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Friday, August 13, 2004 - Page updated at 12:00 A.M.

Sound Transit OKs I-90 lane changes

By Natalie Singer
Seattle Times Eastside bureau

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Sound Transit's board yesterday approved a compromise plan that would alter the configuration of the Interstate 90 bridge lanes and begin the pursuit of high-capacity transit for the crossing.

The vote was unanimous, but it was not, as had been expected, the last local obstacle the plan will face before it heads to the state Transportation Commission for final approval.

Because of slight changes made to the regional agreement by Mercer Island leaders when they approved it last week, the Metropolitan King County Council will likely re-vote on the proposal. It approved the earlier version last month.

That vote could come as early as Monday, King County Councilman Dwight Pelz said. The state Transportation Commission is to vote on the plan Thursday, but that would be delayed if King County hasn't approved the newly worded version in time.

King County, Seattle, Bellevue, Mercer Island and Sound Transit must all agree on changes to the bridge before a plan can be implemented.

The $128 million proposal under consideration is a regional compromise that took years to craft. It would squeeze two new car-pool lanes onto the bridge as soon as money is available and begin a long-term effort to turn the reversible center lanes into high-capacity transit lanes, which could accommodate rail or express buses.

The bridge's two center lanes now carry buses and car pools to Seattle in the morning and to the Eastside in the evening, leaving all "reverse" commuters stuck in regular traffic.

Some Mercer Island leaders and residents have been concerned about the high-capacity-transit component of the deal, which could one day kick Mercer Island drivers out of the center car-pool lanes. Islanders now are allowed in those lanes to Seattle even if they're driving solo.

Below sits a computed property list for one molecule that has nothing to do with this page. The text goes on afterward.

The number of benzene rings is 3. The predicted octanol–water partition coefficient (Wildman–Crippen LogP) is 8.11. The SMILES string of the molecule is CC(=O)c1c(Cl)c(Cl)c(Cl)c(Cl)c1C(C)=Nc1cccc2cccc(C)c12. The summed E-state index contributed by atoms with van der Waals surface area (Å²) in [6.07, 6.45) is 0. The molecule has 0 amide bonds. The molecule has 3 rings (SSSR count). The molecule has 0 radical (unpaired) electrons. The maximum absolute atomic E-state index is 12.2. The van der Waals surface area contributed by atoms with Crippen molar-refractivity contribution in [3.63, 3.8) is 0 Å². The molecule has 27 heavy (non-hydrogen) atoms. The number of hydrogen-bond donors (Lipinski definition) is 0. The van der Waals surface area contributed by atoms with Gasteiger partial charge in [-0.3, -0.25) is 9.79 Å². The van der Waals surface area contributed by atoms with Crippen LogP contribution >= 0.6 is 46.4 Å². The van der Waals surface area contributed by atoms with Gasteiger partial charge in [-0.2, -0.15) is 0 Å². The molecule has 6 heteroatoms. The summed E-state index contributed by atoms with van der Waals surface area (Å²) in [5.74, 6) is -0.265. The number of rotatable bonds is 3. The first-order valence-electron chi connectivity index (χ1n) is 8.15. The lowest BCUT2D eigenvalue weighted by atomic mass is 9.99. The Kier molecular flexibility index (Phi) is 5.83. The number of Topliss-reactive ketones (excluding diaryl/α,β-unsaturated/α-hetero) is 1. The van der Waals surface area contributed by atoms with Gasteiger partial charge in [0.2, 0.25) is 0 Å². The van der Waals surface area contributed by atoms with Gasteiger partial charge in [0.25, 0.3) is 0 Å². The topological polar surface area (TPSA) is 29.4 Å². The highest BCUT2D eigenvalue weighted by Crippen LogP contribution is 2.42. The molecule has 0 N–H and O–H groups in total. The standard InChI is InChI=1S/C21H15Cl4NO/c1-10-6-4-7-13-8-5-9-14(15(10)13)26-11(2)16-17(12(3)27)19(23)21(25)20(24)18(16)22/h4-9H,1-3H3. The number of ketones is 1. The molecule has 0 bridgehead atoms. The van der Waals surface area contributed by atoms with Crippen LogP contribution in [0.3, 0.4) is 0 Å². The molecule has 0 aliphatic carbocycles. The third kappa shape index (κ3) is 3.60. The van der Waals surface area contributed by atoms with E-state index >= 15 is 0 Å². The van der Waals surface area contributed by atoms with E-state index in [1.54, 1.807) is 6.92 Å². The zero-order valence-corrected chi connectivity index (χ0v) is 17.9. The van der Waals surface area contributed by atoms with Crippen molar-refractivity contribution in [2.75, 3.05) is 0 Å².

To that end, island leaders approved some additional wording last week in an effort to better protect islanders' interests.

Among those protections is the assurance that any loss of mobility to islanders will be identified and addressed before the center lanes could be converted to high-capacity transit.

Bellevue and Seattle have decided they probably won't have to re-vote because of those changes, Sound Transit's interim chief administrative officer, Agnes Govern, told the board yesterday.
Sound Transit board members added some tweaks of their own to the proposal yesterday, including an authorization to analyze noise-reducing pavement — an option not included in the project's environmental-impact study but one that residents living near the bridge have sought.

"It's incumbent upon us to look at new technology and materials," said King County Executive Ron Sims, who proposed the pavement research. "All [the community] is asking for is for us to do this work."

Natalie Singer: 206-464-2704 or

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